Coming on the heels of the U.S. House of Representatives passing H.R. 10, the Financial CHOICE Act, in an effort to modify the Consumer Financial Protection Bureau among other objectives, the U.S. Department of the Treasury late on Monday issued its first in a series of reports to President Trump examining the U.S. financial regulatory system and detailing executive actions and regulatory changes that can be immediately undertaken to provide “much-needed” relief.
The report detailed the following findings:
—Community financial institutions — banks and credit unions — are critically important to serve many Americans.
—Capital, liquidity and leverage rules can be simplified to increase the flow of credit.
—Ensure banks are globally competitive.
—Improving market liquidity is critical for the U.S. economy.
—The Consumer Financial Protection Bureau must be reformed.
—Regulations need to be better tailored, more efficient and effective.
—Congress should review the organization and mandates of the independent banking regulators to improve accountability.
“Properly structuring regulation of the U.S. financial system is critical to achieve the administration’s goal of sustained economic growth and to create opportunities for all Americans to benefit from a stronger economy,” Treasury Secretary Steven Mnuchin said.
“We are focused on encouraging a market environment where consumers have more choices, access to capital and safe loan products — while ensuring taxpayer-funded bailouts are truly a thing of the past,” Mnuchin continued.
During the past four months, the department indicated Mnuchin and other Treasury officials met with hundreds of stakeholders across the financial ecosystem, including community, independent, regional and large banks, regulators, Financial Stability Oversight Council (FSOC) members, consumer advocates, academics, analysts and investors. These listening sessions provided what officials called a “very clear picture” of redundancy, fragmentation and inefficiency in regulatory framework.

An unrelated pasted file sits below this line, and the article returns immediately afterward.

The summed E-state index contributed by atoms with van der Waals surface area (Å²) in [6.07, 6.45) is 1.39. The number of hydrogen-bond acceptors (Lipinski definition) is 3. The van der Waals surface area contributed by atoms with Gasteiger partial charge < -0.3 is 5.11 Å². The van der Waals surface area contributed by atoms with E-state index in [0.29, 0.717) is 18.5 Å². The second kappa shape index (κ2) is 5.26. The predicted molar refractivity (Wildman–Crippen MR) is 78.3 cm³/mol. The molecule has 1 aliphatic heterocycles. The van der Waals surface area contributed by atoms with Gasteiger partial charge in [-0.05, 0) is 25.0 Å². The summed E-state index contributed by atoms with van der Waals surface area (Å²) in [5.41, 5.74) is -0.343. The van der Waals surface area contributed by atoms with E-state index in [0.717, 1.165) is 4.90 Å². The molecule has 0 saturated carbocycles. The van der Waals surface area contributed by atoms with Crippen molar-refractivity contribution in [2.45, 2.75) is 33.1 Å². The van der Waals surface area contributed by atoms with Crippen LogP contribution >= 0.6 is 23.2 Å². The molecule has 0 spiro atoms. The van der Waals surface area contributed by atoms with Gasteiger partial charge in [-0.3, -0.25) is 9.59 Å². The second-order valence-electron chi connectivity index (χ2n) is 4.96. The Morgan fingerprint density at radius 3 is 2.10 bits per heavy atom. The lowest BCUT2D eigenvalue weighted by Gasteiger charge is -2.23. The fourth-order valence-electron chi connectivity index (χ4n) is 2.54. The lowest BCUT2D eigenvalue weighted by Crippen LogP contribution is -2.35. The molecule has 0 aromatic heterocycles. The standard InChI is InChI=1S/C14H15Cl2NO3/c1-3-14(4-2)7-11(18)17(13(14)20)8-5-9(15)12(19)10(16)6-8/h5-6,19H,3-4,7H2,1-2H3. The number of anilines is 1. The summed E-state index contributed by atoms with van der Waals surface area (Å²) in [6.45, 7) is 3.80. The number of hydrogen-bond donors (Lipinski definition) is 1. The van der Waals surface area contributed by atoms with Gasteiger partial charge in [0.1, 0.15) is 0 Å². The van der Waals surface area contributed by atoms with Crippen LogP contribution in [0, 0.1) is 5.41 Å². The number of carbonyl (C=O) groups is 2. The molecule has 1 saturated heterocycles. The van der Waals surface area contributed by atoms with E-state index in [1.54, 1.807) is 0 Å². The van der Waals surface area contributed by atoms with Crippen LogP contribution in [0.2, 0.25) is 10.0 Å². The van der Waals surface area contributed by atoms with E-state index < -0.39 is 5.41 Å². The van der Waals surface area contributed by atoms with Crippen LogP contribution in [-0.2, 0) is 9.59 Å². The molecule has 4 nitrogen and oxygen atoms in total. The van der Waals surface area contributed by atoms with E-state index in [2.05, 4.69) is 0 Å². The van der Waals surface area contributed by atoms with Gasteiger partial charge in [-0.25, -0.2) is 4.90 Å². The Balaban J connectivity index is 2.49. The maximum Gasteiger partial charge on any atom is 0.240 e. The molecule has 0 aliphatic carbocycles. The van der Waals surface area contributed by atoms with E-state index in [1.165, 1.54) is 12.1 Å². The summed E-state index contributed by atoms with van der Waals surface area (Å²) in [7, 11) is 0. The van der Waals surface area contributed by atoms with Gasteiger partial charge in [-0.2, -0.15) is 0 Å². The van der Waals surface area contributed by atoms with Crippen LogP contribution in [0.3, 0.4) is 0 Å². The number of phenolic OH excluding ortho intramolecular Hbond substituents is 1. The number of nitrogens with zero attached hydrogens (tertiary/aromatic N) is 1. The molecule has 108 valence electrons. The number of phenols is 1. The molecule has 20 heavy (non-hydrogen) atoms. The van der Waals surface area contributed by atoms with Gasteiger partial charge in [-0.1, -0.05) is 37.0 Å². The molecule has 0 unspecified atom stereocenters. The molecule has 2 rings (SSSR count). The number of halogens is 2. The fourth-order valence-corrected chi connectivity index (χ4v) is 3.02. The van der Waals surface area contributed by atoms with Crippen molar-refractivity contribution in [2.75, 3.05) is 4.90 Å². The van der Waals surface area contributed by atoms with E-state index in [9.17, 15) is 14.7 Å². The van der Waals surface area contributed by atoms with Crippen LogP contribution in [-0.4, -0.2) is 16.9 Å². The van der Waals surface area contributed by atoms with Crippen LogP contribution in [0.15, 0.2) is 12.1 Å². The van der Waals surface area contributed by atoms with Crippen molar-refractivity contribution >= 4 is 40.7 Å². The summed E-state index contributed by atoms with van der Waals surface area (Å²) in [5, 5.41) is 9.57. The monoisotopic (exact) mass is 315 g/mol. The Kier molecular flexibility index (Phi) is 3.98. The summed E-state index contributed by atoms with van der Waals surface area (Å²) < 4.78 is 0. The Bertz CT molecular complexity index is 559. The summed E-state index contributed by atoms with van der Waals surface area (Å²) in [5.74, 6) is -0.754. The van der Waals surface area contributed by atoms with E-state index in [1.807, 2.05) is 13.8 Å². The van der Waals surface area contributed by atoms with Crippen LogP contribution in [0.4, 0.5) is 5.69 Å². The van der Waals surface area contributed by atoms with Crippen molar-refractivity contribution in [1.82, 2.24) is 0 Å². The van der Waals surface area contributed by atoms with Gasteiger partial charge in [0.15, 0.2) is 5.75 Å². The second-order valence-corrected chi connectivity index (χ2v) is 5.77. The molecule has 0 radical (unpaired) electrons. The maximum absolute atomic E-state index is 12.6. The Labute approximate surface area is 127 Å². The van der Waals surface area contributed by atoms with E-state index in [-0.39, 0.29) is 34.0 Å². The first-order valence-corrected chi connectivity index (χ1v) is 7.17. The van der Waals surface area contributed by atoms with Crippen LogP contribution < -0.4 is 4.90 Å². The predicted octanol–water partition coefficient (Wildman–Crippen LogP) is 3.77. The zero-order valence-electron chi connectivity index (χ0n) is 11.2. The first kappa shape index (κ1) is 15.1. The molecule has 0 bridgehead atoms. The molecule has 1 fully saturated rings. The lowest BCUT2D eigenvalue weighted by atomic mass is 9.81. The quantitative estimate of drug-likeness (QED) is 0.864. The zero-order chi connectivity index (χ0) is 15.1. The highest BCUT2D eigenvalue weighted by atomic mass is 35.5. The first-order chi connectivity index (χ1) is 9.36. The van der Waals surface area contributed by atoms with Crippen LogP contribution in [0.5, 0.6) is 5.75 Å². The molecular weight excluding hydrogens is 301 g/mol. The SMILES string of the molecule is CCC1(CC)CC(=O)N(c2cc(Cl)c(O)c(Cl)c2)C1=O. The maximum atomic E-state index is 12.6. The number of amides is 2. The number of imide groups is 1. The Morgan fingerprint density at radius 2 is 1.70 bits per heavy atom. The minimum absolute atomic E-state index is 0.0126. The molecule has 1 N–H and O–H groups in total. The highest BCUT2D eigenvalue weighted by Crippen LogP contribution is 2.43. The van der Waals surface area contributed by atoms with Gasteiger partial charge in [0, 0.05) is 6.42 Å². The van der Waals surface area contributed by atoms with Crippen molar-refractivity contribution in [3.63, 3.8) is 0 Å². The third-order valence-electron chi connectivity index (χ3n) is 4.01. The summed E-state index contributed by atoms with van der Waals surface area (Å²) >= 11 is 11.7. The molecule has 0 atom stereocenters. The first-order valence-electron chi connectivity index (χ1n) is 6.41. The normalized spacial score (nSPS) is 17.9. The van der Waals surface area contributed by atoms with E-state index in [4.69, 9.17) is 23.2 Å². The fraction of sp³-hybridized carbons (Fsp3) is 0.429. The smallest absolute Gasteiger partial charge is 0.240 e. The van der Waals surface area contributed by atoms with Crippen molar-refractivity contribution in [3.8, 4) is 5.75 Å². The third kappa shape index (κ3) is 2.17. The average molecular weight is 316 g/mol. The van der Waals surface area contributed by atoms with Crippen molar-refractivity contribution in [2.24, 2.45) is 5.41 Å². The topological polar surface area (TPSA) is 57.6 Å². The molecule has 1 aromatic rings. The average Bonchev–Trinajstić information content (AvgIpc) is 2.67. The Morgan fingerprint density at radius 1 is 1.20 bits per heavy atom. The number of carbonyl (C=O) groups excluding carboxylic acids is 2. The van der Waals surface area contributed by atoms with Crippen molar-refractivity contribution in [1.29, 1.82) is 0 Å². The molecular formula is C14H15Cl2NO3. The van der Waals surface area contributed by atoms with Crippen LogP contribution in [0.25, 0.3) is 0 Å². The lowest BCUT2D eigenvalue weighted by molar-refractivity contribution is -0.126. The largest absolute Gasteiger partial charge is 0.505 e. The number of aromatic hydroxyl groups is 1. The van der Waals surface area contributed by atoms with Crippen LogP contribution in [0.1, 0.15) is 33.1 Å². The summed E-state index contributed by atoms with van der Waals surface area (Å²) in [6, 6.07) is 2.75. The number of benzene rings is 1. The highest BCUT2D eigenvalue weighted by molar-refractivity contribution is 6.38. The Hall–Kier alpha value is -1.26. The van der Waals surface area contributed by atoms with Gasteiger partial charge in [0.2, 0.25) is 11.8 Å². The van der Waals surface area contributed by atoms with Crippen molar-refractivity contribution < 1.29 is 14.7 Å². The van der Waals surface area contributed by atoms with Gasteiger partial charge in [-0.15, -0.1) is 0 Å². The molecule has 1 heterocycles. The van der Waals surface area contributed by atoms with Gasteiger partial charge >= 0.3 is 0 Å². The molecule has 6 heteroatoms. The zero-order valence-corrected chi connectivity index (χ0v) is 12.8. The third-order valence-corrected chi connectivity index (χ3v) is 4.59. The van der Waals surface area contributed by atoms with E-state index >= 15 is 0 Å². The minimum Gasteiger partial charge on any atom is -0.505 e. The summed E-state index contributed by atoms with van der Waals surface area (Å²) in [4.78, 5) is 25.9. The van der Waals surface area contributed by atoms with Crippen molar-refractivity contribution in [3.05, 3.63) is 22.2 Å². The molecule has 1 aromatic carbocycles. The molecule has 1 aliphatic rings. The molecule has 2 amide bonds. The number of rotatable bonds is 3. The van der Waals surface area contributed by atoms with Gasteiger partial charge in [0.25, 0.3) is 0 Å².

“We congratulate the House on passing the Financial CHOICE Act. The report we are releasing today focuses on solutions the executive branch can execute through regulatory changes and executive actions. We look forward to working on a parallel track with Congress to provide swift relief, particularly to community banks,” Mnuchin said.
Officials summarized the 149-page report that can be downloaded here by pinpointing five recommendations to structure new regulatory framework, including
• Improving regulatory efficiency and effectiveness by critically evaluating mandates and regulatory fragmentation, overlap, and duplication across regulatory agencies.
• Aligning the financial system to help support the U.S. economy.
• Reducing regulatory burden by decreasing unnecessary complexity.
• Tailoring the regulatory approach based on size and complexity of regulated firms requiring greater regulatory cooperation and coordination among financial regulators.
• Aligning regulations to support market liquidity, investment and lending in the U.S. economy.